Tuesday, March 27, 2018

[Botany • 2018] Dioscorea hurteri • A Threatened New Species of Dioscorea (Dioscoreaceae) from KwaZulu-Natal, South Africa


Dioscorea hurteri  R. Hills & Wilkin

in Hills, Muasya, Maurin & Wilkin, 2018. 

Summary
Morphological character data are used to show that a distinct morphotype of Dioscorea L. from KwaZulu-Natal in South Africa is an undescribed species, related to the D. buchananii Benth. species complex but differing in its inflorescence and floral morphology from all other taxa. It is described as Dioscorea hurteri R. Hills & Wilkin, illustrated and a distribution map and ecological information provided. It is known from four localities, just two of which may be protected, within a heavily developed region of South Africa and with an extent of occurrence (EOO) of 9,872 km2. Thus, its provisional IUCN conservation status is vulnerable (VU).

Key Words: Conservation, distribution, morphology, vulnerable, yam 


Fig. 2. The male plant of Dioscorea hurteri. A leaf form and a pendent inflorescence, at Ngome c. 2002. B stem pigmentation, short, dense inflorescences and more or less globose buds and flowers at anthesis showing purple tepals and a darker torus and pistillode, the former with three white nectariferous depressions per flower. C habit and inflorescences; the thicker leaf in the centre of the image is Dioscorea cotinifolia Kunth, upon which D. hurteri was climbing (B & C 9 Dec. 2017 at Botha’s Hill West of Durban).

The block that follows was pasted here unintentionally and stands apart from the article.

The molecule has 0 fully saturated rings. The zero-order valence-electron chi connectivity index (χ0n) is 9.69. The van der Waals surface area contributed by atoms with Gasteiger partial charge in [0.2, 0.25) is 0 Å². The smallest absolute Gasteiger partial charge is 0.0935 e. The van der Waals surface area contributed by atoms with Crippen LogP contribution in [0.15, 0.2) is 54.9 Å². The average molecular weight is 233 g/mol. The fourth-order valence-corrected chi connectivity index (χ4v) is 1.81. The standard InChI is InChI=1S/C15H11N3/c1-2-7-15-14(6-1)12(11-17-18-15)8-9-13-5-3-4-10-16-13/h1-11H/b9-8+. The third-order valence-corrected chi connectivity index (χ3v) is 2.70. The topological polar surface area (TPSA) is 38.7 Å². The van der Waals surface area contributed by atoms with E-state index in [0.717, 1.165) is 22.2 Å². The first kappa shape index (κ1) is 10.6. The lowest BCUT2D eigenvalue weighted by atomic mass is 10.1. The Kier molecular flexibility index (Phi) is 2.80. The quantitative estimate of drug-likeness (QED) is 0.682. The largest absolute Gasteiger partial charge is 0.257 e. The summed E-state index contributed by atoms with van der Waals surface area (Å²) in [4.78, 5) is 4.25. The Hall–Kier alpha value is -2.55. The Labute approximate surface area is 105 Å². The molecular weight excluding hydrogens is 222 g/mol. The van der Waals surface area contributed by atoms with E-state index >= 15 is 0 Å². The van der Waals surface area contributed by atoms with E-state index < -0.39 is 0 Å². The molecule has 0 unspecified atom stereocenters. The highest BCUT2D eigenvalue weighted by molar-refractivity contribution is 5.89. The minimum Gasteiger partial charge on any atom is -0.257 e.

PHOTOS: A GARETH CHITTENDEN; B & C NEIL CROUCH. 

Dioscorea hurteri R. Hills & Wilkin sp. nov. 

RECOGNITION. Dioscorea hurteri can be recognised through its dense, short, male inflorescences bearing dark purple flowers that are borne on 0.2 – 0.9 mm long pedicels, (sub)globose in bud and concealing the inflorescence axis towards its apex (see Figs 1, 2). Female plants have 3 subfree, apically recurved styles (Fig. 1G). Both male and female flowers possess nectariferous depressions in the torus that are unique in being 0.8 – 1.2 × 0.4 – 0.7 mm and reniform to cordate in outline (Fig. 1D, F, H, J). They also appear to be white in fresh material in contrast to the very dark purple torus and pistillode.

ETYMOLOGY. Named for Johan Hurter, who inspired many people to study South African Dioscorea, including the last author.


Ryan Hills, A. Muthama Muasya, Olivier Maurin and Paul Wilkin. 2018.  A Threatened New Species of Dioscorea from KwaZulu-Natal, South Africa, Dioscorea hurteri (Dioscoreaceae). Kew Bulletin. 73(1);  DOI: 10.1007/s12225-018-9742-9

2 comments:

  1. Thank you for posting this article. It looks like a small reptile could use this to hide from predators. Great photos also of the plant.
    World of Animals

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